Marijuana—cannabis, weed, pot, bud, reefer—has played a significant role in shaping American society since the early 1900s.
Most of that has to do with how the plant has been demonized from generation to generation, as the government broadcasted anti-marijuana propaganda to the public despite the evidence that marijuana was and is not the menace to society it has been claimed to be.
A new Netflix documentary, Grass Is Greener, traces back the history of American drug policy to illustrate how we as a society came to believe that this relatively benign, naturally occurring substance could wreak havoc on people’s lives, how it shaped the evolution of music and culture in the United States, and how it became a symbol of resistance to the powers that be.
The documentary, directed and narrated by hip hop pioneer and “long-time cannabis connoisseur and advocate” Fab 5 Freddy (Fred Brathwaite), became available for streaming on Netflix, fittingly, over the weekend on 4/20.
“How is it that a mild intoxicant, a plant that grows naturally all over the world, could be so feared by the American government and become worthy of a war?” Brathwaite asks.
The short answer: Harry Anslinger. As the first head of the Bureau of Narcotics in the 1930s, Anslinger launched a racist anti-marijuana crusade sparking fear and spreading false information to the public. He played a major role in demonizing the plant. It was his roundabout way of vilifying black jazz musicians like Louis Armstrong (“one of our glorious, early potheads”) and Mexican people.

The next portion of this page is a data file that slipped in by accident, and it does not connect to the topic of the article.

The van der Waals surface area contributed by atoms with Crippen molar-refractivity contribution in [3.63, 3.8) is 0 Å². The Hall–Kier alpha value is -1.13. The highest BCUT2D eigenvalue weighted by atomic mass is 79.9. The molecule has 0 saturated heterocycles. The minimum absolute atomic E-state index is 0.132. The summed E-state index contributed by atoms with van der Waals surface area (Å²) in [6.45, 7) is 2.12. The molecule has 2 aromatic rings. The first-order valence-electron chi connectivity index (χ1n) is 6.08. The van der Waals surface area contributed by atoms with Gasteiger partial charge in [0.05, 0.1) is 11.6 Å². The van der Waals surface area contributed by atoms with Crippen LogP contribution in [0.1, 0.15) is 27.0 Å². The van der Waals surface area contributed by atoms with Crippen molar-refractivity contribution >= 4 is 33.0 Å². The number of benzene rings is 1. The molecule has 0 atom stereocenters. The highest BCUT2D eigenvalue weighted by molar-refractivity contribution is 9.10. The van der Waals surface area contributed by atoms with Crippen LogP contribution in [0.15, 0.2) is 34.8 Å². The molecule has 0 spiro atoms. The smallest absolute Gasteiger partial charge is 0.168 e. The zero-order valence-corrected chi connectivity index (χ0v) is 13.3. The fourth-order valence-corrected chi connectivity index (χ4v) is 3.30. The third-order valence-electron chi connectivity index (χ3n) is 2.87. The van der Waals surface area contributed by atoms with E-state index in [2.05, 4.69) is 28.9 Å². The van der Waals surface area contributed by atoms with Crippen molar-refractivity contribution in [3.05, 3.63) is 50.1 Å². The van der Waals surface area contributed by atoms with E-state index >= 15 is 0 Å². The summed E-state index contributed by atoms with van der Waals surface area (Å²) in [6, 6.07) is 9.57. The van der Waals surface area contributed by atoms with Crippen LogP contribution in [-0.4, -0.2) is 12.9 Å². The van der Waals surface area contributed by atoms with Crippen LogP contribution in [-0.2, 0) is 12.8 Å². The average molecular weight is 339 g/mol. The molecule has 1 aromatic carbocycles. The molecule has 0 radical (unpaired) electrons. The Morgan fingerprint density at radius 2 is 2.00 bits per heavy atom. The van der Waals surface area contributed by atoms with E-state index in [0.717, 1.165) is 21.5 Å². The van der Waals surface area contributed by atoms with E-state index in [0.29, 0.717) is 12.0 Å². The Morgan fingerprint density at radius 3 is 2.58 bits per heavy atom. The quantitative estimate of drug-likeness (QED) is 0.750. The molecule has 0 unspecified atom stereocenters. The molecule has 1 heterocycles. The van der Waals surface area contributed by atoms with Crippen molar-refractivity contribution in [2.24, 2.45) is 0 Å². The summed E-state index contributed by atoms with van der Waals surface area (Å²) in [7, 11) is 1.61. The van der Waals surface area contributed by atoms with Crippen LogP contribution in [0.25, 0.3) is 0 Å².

Back then, the fear was that marijuana, which was infused in the jazz scene, was bringing white and black people together, says Baz Dreisinger of John Jay College of Criminal Justice in the documentary. As jazz music gained steam around the world, so did the U.S. government’s anti-marijuana fervor.
From here, marijuana further influenced music and culture by paving the way for the Beat Generation and the hippie movement.
The documentary highlights two instances where the state commissioned a report to study the effects of marijuana—and in both instances, the conclusion was the same.
“The occasional use of marijuana does not do any physical harm and may not do any psychological harm,” the Shafer Commission stated during the 1970s. They were appointed by former President Richard Nixon—the man who declared drugs Public Enemy Number 1 and declared the “War on Drugs” as we know it—to study marijuana. Nixon was expecting the commission’s findings to support his anti-weed stance, but they found the opposite.
“There has been previous misinformation, false statements, and for that reason, we’ve attempted to demythologize the drug,” the commission stated. “Unfortunately, because marijuana has become politicized, the realities have become blurred.”
Years earlier, a 1944 report commissioned by New York City Mayor Fiorello La Guardia stated a similar conclusion. However, the laws did not reflect the report’s findings. Lawmakers “chose propaganda, chose racism” instead, said Kassandra Frederique, New York State Director of the Drug Policy Alliance.
There is so much more that is covered in Grass Is Greener—from the legendary drug dealers of jazz and hip hop, to the damning testimony of Nixon administration official John Ehrlichman who revealed that the administration lied about drugs to vilify people of color and anti-war protestors.
Whether you partake or not, it’s incredible to witness the enormous role that weed has played in shaping American history.
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